Yet, “banking is a competitive business,” he added, “so what’s to
stop some other financial institution from learning a lesson here and
actually soliciting the business of gun firms and pro-gun Americans? I
think that’s what’s going to happen — Citibank made a bad business
decision and someone else is going to learn from that.”

Lorenzo also praised the Las Vegas Citibank branch manager, whom he
did not name, for his actions.

“The guy told me, very politely, that he simply forgot about
Citibank’s policy,” said Lorenzo. “But the corporate story that this guy
is just some sort of renegade bank manager is absurd — it’s just not
true. He was very apologetic when he remembered the policy, and I just
hope Citibank doesn’t make him a scapegoat.”

Sam Cohen, a gun-rights activist based in Massachusetts who has been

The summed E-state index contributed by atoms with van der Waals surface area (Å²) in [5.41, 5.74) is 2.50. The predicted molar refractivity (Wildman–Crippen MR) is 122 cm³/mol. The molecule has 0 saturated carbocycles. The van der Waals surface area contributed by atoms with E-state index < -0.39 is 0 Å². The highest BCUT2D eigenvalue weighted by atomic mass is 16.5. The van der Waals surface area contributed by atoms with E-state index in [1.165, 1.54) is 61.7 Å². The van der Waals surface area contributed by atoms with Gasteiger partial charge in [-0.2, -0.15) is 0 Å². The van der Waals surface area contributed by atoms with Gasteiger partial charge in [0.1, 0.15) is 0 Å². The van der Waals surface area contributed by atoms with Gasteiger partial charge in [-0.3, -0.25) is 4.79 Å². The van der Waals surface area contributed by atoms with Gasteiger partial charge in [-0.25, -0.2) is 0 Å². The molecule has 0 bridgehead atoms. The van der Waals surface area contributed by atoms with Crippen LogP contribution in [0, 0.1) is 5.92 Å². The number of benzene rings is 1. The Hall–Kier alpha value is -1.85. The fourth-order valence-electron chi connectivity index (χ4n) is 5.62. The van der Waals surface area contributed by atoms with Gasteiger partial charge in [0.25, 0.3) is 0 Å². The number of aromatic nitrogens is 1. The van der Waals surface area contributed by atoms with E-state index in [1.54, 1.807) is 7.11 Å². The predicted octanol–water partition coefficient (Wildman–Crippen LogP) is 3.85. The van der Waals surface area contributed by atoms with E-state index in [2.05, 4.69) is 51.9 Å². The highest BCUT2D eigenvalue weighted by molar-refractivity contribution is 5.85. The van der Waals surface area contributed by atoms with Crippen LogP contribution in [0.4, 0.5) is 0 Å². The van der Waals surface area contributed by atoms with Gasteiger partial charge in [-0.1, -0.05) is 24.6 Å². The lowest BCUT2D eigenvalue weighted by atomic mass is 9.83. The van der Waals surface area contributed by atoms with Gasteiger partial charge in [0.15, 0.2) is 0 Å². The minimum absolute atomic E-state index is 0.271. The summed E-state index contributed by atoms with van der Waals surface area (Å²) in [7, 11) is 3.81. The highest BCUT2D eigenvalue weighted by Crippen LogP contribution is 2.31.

instrumental in calling for the boycott of Citibank, disagrees. He
believes if enough gun-rights supporters make the commitment to boycott,
“we can hurt (Citibank).”

“When gun owners decided to boycott
Levi Strauss because of its alliance with PAX, a noted anti-gun group, I don’t think it’s
coincidental that the boycott was soon followed by Levi’s lowest sales
records in nine years,” Cohen said. “And after Rosie O’Donnell, the
spokesperson for K-Mart came out and basically called all gun owners
criminals, the resultant boycott of K-Mart saw Rosie replaced (by
country music singers The Judds) and their stock slip from $18 to a
four-year low of $8 per share.

“I respect Mr. Lorenzo’s opinion, but I just think it might be a bit
misguided,” Cohen said. “There are 70 million gun owners in this country
and that’s significant.”